Dr. Shoichet is the recipient of 43 prestigious national and international awards. In 2015, she was the North American Laureate for the L’Oreal-UNESCO for Women in Science and in 2017, she won the Killam Prize in Engineering, the most important engineering prize in Canada. She is the only person ever to be inducted into all three of Canada’s National Academies: the Canadian Academy of Sciences of the Royal Society of Canada, the Canadian Academy of Engineering, and the Canadian Academy of Health Sciences.
Dr. Shoichet was appointed to the Order of Ontario in 2011. In 2013, her contributions to Canada’s innovation agenda and the advancement of knowledge were recognized with the QEII Diamond Jubilee Award.
In June 2016, Premier Kathleen Wynne announced the creation of a new position, Chief Science Officer.
The Chief Science Officer is expected to work for and with research communities, such as research hospitals, universities and research institutes to:
- champion high quality science in government and education
- help the government make decisions on science-based policy issues
- advise the government on how to support future research and innovation projects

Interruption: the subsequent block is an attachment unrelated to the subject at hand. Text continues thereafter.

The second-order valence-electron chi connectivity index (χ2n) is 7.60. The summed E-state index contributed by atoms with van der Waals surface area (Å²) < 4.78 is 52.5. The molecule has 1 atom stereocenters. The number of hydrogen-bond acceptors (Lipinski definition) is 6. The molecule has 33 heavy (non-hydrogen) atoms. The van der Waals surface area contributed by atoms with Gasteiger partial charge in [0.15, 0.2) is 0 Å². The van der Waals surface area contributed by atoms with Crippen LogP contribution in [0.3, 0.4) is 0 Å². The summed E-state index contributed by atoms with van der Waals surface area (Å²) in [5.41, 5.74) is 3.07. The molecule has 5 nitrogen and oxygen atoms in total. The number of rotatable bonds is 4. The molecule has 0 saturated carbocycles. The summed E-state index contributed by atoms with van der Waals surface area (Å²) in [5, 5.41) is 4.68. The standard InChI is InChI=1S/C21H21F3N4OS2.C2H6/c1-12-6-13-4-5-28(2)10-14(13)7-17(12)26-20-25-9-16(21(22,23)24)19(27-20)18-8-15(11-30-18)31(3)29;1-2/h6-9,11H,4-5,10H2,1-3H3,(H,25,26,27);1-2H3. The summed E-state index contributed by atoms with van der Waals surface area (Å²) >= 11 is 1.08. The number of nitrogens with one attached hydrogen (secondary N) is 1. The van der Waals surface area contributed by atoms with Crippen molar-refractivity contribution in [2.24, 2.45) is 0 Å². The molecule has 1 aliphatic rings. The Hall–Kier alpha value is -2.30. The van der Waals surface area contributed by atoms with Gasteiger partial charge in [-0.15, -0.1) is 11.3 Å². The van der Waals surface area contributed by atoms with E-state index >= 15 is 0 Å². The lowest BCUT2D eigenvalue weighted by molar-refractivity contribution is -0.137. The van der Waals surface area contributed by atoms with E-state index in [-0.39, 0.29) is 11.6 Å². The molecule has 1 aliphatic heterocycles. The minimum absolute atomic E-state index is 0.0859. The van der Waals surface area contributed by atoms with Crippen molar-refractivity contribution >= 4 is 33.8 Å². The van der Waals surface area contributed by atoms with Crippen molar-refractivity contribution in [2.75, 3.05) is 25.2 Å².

- publicly promote Ontario as a hub for research across Canada and the world by attracting global research talent
- lay the groundwork for the next generation of research and innovation jobs by leading the development of the best science strategy for the province
The recruitment process
Recruitment for the Chief Science Officer included:
- Stakeholder meetings with the research and innovation communities in Winter 2016
- An online consultation from March 14-27, 2017 (closed)
- Candidate search and selection: an executive recruitment firm will run the recruiting process. Please see the news release for further details.
- Chief Science Officer announced, Fall 2017
What we heard